Wednesday, November 9, 2011
The Challenge of Christian Music Videos
As we've considered which song from The Attributes of God to push as a radio single, the idea of doing a music video has come up. Those who are familiar with my music know that I've never done a music video up to this point. It hasn't been for lack of opportunity, but because of an internal wrestle I've had about the idea. Now, some people might think, "What are you talking about? How could there possibly be anything wrong with doing a music video"? Well, I know it's often assumed that music videos are something we should do because they're popular in our culture and it's standard protocol for the (secular) music industry. However, I don't want to take my cues for the rightness or wrongness of something from our culture or the music industry, but from God's Word. So let me share two challenges I see with music videos done by artists with explicit Christian content. One challenge is artistic, the other is biblical.
1. The Artistic Challenge
Simply put, I never want to do a music video if I can't do it skillfully and creatively. I go into some reasons for this in a recent post that you can find here. I have a background in professional acting and theater production, which has given me a sense of how some things work behind the scenes. Video can be a very challenging medium. It takes a lot of time, skill and resources to do it well. This is why the music videos of popular secular artists can cost tens and even hundreds of thousands of dollars to produce. It makes sense if you think about it. If you're going to do a video that doesn't look like it was shot on a camera phone by your cousin in your backyard, you're going to need at least the following things:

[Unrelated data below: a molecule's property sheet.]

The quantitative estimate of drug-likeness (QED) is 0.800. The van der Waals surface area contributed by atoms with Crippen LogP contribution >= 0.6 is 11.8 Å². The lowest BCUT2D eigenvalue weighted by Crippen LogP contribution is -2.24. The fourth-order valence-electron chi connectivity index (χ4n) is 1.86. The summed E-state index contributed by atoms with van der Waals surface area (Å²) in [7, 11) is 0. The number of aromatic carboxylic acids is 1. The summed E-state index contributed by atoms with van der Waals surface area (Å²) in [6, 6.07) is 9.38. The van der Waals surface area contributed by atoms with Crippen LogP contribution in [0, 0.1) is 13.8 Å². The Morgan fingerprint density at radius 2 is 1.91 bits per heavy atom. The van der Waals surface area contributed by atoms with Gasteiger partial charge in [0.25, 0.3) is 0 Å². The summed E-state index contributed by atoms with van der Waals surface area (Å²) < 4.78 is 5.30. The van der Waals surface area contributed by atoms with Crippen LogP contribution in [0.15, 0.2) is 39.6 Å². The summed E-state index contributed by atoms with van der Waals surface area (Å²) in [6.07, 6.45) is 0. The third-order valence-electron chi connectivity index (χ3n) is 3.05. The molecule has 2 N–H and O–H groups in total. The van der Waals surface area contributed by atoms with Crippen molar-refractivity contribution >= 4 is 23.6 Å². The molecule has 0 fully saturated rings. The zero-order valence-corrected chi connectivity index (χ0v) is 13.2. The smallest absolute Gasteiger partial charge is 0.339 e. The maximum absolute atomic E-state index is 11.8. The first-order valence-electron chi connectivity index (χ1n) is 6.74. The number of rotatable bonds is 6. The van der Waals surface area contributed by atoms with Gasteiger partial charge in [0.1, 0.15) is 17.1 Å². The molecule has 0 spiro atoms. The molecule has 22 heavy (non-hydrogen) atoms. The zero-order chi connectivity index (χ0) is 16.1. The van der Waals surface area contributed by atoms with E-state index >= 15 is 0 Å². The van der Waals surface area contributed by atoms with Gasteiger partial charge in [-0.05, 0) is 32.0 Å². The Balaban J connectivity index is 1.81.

1. An excellent camera (Ideally a number of excellent cameras to do multiple angles)
2. A skilled director
3. A skilled writer to storyboard the shoot
3. Quality lighting
4 A skilled editor(s)
5. Skilled actors
7. Skilled make-up artists
8. Skilled wardrobe artists
9. Skilled set designers
10. A skilled crew to do all the necessary handiwork the day of the shoot
These are just the first ten things that come to mind. There are many more things that I could have mentioned. It can get really expensive when you start putting dollar figures on each of those things. One high quality camera alone can cost thousands of dollars! Even if you can get a bunch of volunteers to do as many things as possible, it can still be costly and you run the risk of producing a video that looks like it was shot and edited by a bunch of volunteers, rather than paid professionals. Over the years, it has become a lot easier to produce quality music videos for cheaper than what they used to cost, but it's still a challenge.
Also, from a creative standpoint, I was never interested in doing a video with me simply looking into the camera and rapping one of my songs. In my opinion, 1) That's not very creative and 2) Most of my songs are about infinitely big ideas (God, the gospel, eternal destinies, etc.) that I'm afraid will immediately become diminished if dwindled down to a guy rapping into a camera. I always wanted the medium to do justice to whatever is being communicated in the song, and if that wasn't happening, I didn't want to do it at all.
With all that said, the artistic challenge hasn't been my main concern with music videos. My main concern is a biblical one.
2. The Biblical Challenge
The biblical challenge with music videos is that it is a visual medium; that is, a medium of images. The Scriptures have a lot to say about the dangers of images. The second commandment says:
"You shall not make for yourself a carved image, or any likeness of anything that is in heaven above, or that is in the earth beneath, or that is in the water under the earth. You shall not bow down to them or serve them, for I the LORD your God am a jealous God..." Exodus 20:4-5
I know that this verse was written during a time when pagan idolatry was prevalent and people actually worshiped statues. However, I don't think that bowing down to a statue is the only way to break this commandment. What this commandment is forbidding is elevating any created thing to the place that should only be reserved for God. For some reason, images make it easier for us to do this. I suppose that it's because images enter our hearts through our eyes. As it says in Proverbs 27:20,